Touria Rguig

08/30/2011

Tr7356

N59, Hemoglobin S

Nucleic Acid Selection against Hemoglobin S to Prevent the Aggregation of Red Blood Cells in Sickle Cell Anemic Patients

Hemoglobin S differs from normal adult hemoglobin called hemoglobin A only by a single amino acid substitution; a valine replacing a glutamine in the 6th position of the beta chain of globin [1]. This single amino acid substitution causes a genetically inherited disease called sickle cell anemia. This disease results in sickle-shaped red blood cells that deliver less oxygen to the body's tissues. These abnormal cells can also get stuck more easily in small blood vessels, and break into pieces that interrupt healthy blood flow.

Valine is a less polar amino acid than glutamate and thus favors hydrophobic interactions between each strand and its neighboring amino acids such as leucine and Histidine [1]. These types of interactions cause the red blood cells to aggregate and become sickled shaped preventing regular blood flow through capillaries and dramatically decreasing the hemoglobin’s high oxygen-binding affinity [1].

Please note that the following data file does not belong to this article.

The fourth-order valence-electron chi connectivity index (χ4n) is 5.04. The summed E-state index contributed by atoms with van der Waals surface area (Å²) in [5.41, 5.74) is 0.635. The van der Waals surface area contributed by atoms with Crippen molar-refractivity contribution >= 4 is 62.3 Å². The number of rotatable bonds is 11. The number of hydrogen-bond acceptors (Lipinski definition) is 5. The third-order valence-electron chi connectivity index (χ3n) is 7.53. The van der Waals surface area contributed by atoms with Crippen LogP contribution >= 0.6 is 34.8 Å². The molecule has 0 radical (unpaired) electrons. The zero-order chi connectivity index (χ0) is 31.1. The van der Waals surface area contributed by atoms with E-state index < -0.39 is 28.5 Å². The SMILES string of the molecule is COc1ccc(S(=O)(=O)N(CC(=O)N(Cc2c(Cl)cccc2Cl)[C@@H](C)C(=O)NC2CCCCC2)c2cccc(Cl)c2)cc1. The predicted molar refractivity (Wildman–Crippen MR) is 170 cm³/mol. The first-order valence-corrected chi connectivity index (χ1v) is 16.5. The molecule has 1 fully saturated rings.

Selecting an aptamer against hemoglobin S to inhibit the polymerization of red blood cells caused by valine’s reactivity can prevent the sickling of blood cells. Also, it can potentially restore the high oxygen binding affinity of hemoglobin. Although there are drugs such as “Hydroxyurea” that enhance the quality of life of sickle cell anemic patient, this aptamer could be very specific and causing no detrimental side effects[2].

Specific aim: Synthesis of a specific aptamer that inhibits the aggregation of red blood cells in sickle cell anemic patients.